Bypassing the world like this also means flying past danger. In an MMO, that argument is less compelling for me. In most cases and games, there is no actual danger to run into. In games like Rift, with its random encounters and spawns, it’s different. In Final Fantasy XIV, unless you happen to stumble straight into and face-pull a S-rank hunt mark, you’ll be fine. Eorzea, for the most part, simply isn’t a very dangerous place – at least once you’ve reached level 50.
Random mobs pose no challenge and if you’re not in the mood, you can simply out-run them on your Chocobo anyway. At the same time, most mobs make up the mood and theme of the zones – be they bandits, animals, monsters or whatever else fits in. While more of an inconvenience than actual danger, they are a part of the world.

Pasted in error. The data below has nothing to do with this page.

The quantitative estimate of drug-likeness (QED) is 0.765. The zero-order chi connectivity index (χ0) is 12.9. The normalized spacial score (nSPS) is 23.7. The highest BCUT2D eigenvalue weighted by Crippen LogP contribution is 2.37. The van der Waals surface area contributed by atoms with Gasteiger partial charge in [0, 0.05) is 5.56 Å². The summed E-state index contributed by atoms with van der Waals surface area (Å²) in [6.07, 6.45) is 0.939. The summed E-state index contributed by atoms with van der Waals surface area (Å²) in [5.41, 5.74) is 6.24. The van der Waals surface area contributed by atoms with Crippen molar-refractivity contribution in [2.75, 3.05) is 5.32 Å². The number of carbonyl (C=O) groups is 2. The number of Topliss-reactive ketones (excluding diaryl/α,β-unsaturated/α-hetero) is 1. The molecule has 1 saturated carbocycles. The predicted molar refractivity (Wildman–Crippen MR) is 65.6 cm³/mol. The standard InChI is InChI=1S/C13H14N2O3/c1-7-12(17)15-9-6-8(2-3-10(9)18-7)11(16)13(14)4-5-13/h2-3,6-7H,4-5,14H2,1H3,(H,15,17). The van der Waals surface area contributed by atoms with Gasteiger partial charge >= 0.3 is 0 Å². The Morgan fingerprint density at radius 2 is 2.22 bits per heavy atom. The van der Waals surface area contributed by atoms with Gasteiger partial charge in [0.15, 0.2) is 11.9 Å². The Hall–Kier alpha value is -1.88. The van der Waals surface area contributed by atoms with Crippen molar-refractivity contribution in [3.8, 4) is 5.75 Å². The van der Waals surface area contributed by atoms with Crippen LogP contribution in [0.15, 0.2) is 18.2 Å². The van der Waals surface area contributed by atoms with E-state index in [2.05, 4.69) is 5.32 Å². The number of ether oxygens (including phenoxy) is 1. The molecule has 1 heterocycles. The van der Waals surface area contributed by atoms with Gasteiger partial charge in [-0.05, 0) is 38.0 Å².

Of course, game designers know the impact flying mounts will have on their game – which is one reason why Blizzard, for every new expansion pack, keep taking them away until we reach the new level cap. While I understand why they do that, it still rubs me the wrong way. You’ve made your bed, you gave us the ability to fly, now you sleep in it and design with that in mind. It has always struck me like a cop-out, turning flying mounts into a convenience you’re rewarded with over and over again instead of being a major part of gameplay overall. If you’re so worried about players going off the path you’ve prepared, just take away the flying mounts once and for all instead of constantly grounding us. Having to learn skills like “cold weather flying” is just silly.